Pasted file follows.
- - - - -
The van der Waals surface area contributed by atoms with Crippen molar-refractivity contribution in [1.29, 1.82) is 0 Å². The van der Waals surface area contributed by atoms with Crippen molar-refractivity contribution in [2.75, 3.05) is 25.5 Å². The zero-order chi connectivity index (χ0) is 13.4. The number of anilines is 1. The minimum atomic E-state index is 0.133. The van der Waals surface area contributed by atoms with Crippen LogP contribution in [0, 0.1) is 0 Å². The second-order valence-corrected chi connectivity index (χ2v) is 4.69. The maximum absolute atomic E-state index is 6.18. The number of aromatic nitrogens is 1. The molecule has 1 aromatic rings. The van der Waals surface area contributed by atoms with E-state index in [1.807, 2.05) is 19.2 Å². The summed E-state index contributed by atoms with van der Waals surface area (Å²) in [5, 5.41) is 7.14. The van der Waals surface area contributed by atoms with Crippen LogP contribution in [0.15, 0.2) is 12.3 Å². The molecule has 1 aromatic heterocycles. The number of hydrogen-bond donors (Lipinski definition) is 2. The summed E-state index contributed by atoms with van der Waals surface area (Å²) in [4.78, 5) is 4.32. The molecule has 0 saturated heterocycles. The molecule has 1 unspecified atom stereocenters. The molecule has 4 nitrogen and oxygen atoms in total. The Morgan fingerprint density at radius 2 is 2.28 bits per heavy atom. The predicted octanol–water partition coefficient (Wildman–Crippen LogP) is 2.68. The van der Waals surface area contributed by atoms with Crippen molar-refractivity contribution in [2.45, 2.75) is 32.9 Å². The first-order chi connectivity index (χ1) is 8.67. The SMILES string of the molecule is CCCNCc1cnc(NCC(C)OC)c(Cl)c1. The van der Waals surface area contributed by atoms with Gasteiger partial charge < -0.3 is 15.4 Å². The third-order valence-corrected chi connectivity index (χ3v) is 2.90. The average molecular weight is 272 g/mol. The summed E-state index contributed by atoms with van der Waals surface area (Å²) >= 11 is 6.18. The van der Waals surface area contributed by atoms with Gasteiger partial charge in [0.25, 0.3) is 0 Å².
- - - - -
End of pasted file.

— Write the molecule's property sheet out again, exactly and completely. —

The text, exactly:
The van der Waals surface area contributed by atoms with Crippen molar-refractivity contribution in [1.29, 1.82) is 0 Å². The van der Waals surface area contributed by atoms with Crippen molar-refractivity contribution in [2.75, 3.05) is 25.5 Å². The zero-order chi connectivity index (χ0) is 13.4. The number of anilines is 1. The minimum atomic E-state index is 0.133. The van der Waals surface area contributed by atoms with Crippen LogP contribution in [0, 0.1) is 0 Å². The second-order valence-corrected chi connectivity index (χ2v) is 4.69. The maximum absolute atomic E-state index is 6.18. The number of aromatic nitrogens is 1. The molecule has 1 aromatic rings. The van der Waals surface area contributed by atoms with E-state index in [1.807, 2.05) is 19.2 Å². The summed E-state index contributed by atoms with van der Waals surface area (Å²) in [5, 5.41) is 7.14. The van der Waals surface area contributed by atoms with Crippen LogP contribution in [0.15, 0.2) is 12.3 Å². The molecule has 1 aromatic heterocycles. The number of hydrogen-bond donors (Lipinski definition) is 2. The summed E-state index contributed by atoms with van der Waals surface area (Å²) in [4.78, 5) is 4.32. The molecule has 0 saturated heterocycles. The molecule has 1 unspecified atom stereocenters. The molecule has 4 nitrogen and oxygen atoms in total. The Morgan fingerprint density at radius 2 is 2.28 bits per heavy atom. The predicted octanol–water partition coefficient (Wildman–Crippen LogP) is 2.68. The van der Waals surface area contributed by atoms with Crippen molar-refractivity contribution in [2.45, 2.75) is 32.9 Å². The first-order chi connectivity index (χ1) is 8.67. The SMILES string of the molecule is CCCNCc1cnc(NCC(C)OC)c(Cl)c1. The van der Waals surface area contributed by atoms with Gasteiger partial charge < -0.3 is 15.4 Å². The third-order valence-corrected chi connectivity index (χ3v) is 2.90. The average molecular weight is 272 g/mol. The summed E-state index contributed by atoms with van der Waals surface area (Å²) >= 11 is 6.18. The van der Waals surface area contributed by atoms with Gasteiger partial charge in [0.25, 0.3) is 0 Å².